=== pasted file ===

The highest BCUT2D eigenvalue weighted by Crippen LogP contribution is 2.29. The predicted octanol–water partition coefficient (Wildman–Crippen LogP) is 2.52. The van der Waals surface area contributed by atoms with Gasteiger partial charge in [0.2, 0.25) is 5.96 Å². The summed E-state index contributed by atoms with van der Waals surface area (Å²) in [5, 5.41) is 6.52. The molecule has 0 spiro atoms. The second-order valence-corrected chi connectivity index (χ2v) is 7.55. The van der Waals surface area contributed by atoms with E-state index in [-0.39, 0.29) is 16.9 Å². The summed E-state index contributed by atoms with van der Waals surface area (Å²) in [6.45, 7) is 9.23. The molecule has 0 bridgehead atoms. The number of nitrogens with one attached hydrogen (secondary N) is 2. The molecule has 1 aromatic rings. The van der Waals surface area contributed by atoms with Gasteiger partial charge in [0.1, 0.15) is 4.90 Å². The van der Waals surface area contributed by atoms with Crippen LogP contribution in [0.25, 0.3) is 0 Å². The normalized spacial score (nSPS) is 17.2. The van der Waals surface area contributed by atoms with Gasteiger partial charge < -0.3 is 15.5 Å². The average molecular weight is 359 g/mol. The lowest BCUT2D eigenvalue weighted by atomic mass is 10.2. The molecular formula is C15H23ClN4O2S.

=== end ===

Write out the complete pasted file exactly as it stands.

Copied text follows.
The highest BCUT2D eigenvalue weighted by Crippen LogP contribution is 2.29. The predicted octanol–water partition coefficient (Wildman–Crippen LogP) is 2.52. The van der Waals surface area contributed by atoms with Gasteiger partial charge in [0.2, 0.25) is 5.96 Å². The summed E-state index contributed by atoms with van der Waals surface area (Å²) in [5, 5.41) is 6.52. The molecule has 0 spiro atoms. The second-order valence-corrected chi connectivity index (χ2v) is 7.55. The van der Waals surface area contributed by atoms with E-state index in [-0.39, 0.29) is 16.9 Å². The summed E-state index contributed by atoms with van der Waals surface area (Å²) in [6.45, 7) is 9.23. The molecule has 0 bridgehead atoms. The number of nitrogens with one attached hydrogen (secondary N) is 2. The molecule has 1 aromatic rings. The van der Waals surface area contributed by atoms with Gasteiger partial charge in [0.1, 0.15) is 4.90 Å². The van der Waals surface area contributed by atoms with Crippen LogP contribution in [0.25, 0.3) is 0 Å². The normalized spacial score (nSPS) is 17.2. The van der Waals surface area contributed by atoms with Gasteiger partial charge < -0.3 is 15.5 Å². The average molecular weight is 359 g/mol. The lowest BCUT2D eigenvalue weighted by atomic mass is 10.2. The molecular formula is C15H23ClN4O2S.